Fulbright to Indonesia, U.S. Dept of State & the Indonesia Research Fellowship ($18,000)
NSF Graduate Research Fellowship Program ($121,500, 2010-2015)
Philomathia ($40,000, awarded in 2014 and 2015)
PI: Columbus Zoo Conservation Grant ($5,000)
PI: ZGAP Species Conservation $2,500
PI: LA Zoo Conservation Grant ($2,100)
Notable experiences and skills
- 30 months fieldwork experiencein Indonesia, Malaysia, Fiji, and Tahiti. Methods employed include: biophysical and ecological measurements; interviews; monitoring wildlife trade; direct and indirect wildlife monitoring; SMART patrol design; big data management; big data analysis.
- Experienced user of R statistical software and multivariate statistical methods, including hierarchal modeling and solving models using maximum likelihood and Bayesian approaches, advanced regression approaches, and working with biodiversity-specific indexes and analyses.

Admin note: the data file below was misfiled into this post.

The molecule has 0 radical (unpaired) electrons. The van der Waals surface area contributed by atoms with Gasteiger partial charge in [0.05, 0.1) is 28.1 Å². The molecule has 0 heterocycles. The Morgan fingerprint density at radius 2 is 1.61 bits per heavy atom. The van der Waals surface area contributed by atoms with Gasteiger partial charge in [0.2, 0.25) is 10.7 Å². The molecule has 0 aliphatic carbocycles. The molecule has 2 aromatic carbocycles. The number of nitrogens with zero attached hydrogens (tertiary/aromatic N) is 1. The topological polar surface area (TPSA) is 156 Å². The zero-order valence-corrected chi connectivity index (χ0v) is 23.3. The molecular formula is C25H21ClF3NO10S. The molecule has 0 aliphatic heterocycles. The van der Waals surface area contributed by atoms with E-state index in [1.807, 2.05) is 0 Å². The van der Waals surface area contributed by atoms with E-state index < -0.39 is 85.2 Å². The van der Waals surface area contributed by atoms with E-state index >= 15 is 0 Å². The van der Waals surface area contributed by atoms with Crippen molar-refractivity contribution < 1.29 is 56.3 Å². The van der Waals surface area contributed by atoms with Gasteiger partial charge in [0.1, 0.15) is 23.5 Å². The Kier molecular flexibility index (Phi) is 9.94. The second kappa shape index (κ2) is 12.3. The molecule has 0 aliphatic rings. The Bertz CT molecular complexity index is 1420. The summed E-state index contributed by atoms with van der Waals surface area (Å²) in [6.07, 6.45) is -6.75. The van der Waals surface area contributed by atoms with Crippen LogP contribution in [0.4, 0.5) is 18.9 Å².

- Advanced occupancy and density estimation(solving with either Bayesian or max likelihood) and single and multi-species models for single or multiple seasons and/or sites and spatial capture recapture
- 13 months project field manager in Sumatra: hired, trained, and managed three 12-person field teamsto conduct tiger camera trap program. Worked extensively with regional and local NGOs and national parks.
- Other software: fluent in Adobe Photoshop and Illustrator, proficient in ArcGIS.
- Proficent in Bahasa Indonesia, Bahasa Malay, Spanish
Publications (links available here)
- Luskin, M.S., Christina, E.D., Kelley, L.C. & Potts, M.D. 2014. Modern hunting practices and wild meat trade in plantation landscapes of Sumatra, Indonesia.Human Ecology 42(1): 35:45.
- Luskin, M. S., & Potts, M.D. 2011. Microclimate and habitat heterogeneity through the oil lifecycle.Basic and Applied Ecology, 12, 540–551.
- Luskin, M.S. 2010. Flying foxes prefer to forage in farmland in a tropical dry forest landscape mosaic in Fiji.Biotropica, 42(2): 246–250.
In revision or awaiting final acceptance
- Harrison, R.D., Sreekar, R., Brodie, J.F., Brook, S.,Luskin, M.S., O’Kelley, H., Rao, M., Scheffers, B., & Velho, N. Impacts of hunting and wildlife trade on Asian tropical forests. Conservation Biology.